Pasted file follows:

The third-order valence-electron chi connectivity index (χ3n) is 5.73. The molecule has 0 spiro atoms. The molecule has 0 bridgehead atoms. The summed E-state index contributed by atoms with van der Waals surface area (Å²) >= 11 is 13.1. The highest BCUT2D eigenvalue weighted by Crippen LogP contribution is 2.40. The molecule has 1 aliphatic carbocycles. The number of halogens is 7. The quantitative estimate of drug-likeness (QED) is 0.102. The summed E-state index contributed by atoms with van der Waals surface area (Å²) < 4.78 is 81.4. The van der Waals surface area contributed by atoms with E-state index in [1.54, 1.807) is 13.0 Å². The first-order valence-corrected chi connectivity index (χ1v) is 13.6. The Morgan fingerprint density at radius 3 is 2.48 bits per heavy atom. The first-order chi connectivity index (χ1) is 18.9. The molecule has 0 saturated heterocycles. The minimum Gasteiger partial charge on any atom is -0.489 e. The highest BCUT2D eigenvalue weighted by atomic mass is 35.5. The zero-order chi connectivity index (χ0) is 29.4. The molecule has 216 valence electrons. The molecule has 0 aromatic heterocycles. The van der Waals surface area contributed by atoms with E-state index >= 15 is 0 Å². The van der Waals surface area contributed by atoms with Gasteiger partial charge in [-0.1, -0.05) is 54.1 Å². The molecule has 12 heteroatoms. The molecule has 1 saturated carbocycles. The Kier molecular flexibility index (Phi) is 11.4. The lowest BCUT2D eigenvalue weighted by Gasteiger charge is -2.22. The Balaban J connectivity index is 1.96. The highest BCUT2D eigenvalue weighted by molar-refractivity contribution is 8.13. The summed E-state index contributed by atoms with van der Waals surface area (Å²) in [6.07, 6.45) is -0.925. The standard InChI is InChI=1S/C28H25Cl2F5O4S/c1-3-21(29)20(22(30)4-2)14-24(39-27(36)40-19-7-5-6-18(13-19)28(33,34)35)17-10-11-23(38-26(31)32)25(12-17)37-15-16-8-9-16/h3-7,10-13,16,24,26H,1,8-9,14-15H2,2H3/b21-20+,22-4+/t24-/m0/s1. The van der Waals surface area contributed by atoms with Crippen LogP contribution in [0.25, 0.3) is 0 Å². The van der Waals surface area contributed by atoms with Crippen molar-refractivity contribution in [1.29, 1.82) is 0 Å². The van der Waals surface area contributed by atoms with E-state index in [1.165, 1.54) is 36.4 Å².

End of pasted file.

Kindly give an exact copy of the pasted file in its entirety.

The third-order valence-electron chi connectivity index (χ3n) is 5.73. The molecule has 0 spiro atoms. The molecule has 0 bridgehead atoms. The summed E-state index contributed by atoms with van der Waals surface area (Å²) >= 11 is 13.1. The highest BCUT2D eigenvalue weighted by Crippen LogP contribution is 2.40. The molecule has 1 aliphatic carbocycles. The number of halogens is 7. The quantitative estimate of drug-likeness (QED) is 0.102. The summed E-state index contributed by atoms with van der Waals surface area (Å²) < 4.78 is 81.4. The van der Waals surface area contributed by atoms with E-state index in [1.54, 1.807) is 13.0 Å². The first-order valence-corrected chi connectivity index (χ1v) is 13.6. The Morgan fingerprint density at radius 3 is 2.48 bits per heavy atom. The first-order chi connectivity index (χ1) is 18.9. The molecule has 0 saturated heterocycles. The minimum Gasteiger partial charge on any atom is -0.489 e. The highest BCUT2D eigenvalue weighted by atomic mass is 35.5. The zero-order chi connectivity index (χ0) is 29.4. The molecule has 216 valence electrons. The molecule has 0 aromatic heterocycles. The van der Waals surface area contributed by atoms with E-state index >= 15 is 0 Å². The van der Waals surface area contributed by atoms with Gasteiger partial charge in [-0.1, -0.05) is 54.1 Å². The molecule has 12 heteroatoms. The molecule has 1 saturated carbocycles. The Kier molecular flexibility index (Phi) is 11.4. The lowest BCUT2D eigenvalue weighted by Gasteiger charge is -2.22. The Balaban J connectivity index is 1.96. The highest BCUT2D eigenvalue weighted by molar-refractivity contribution is 8.13. The summed E-state index contributed by atoms with van der Waals surface area (Å²) in [6.07, 6.45) is -0.925. The standard InChI is InChI=1S/C28H25Cl2F5O4S/c1-3-21(29)20(22(30)4-2)14-24(39-27(36)40-19-7-5-6-18(13-19)28(33,34)35)17-10-11-23(38-26(31)32)25(12-17)37-15-16-8-9-16/h3-7,10-13,16,24,26H,1,8-9,14-15H2,2H3/b21-20+,22-4+/t24-/m0/s1. The van der Waals surface area contributed by atoms with Crippen LogP contribution in [0.25, 0.3) is 0 Å². The van der Waals surface area contributed by atoms with Crippen molar-refractivity contribution in [1.29, 1.82) is 0 Å². The van der Waals surface area contributed by atoms with E-state index in [1.165, 1.54) is 36.4 Å².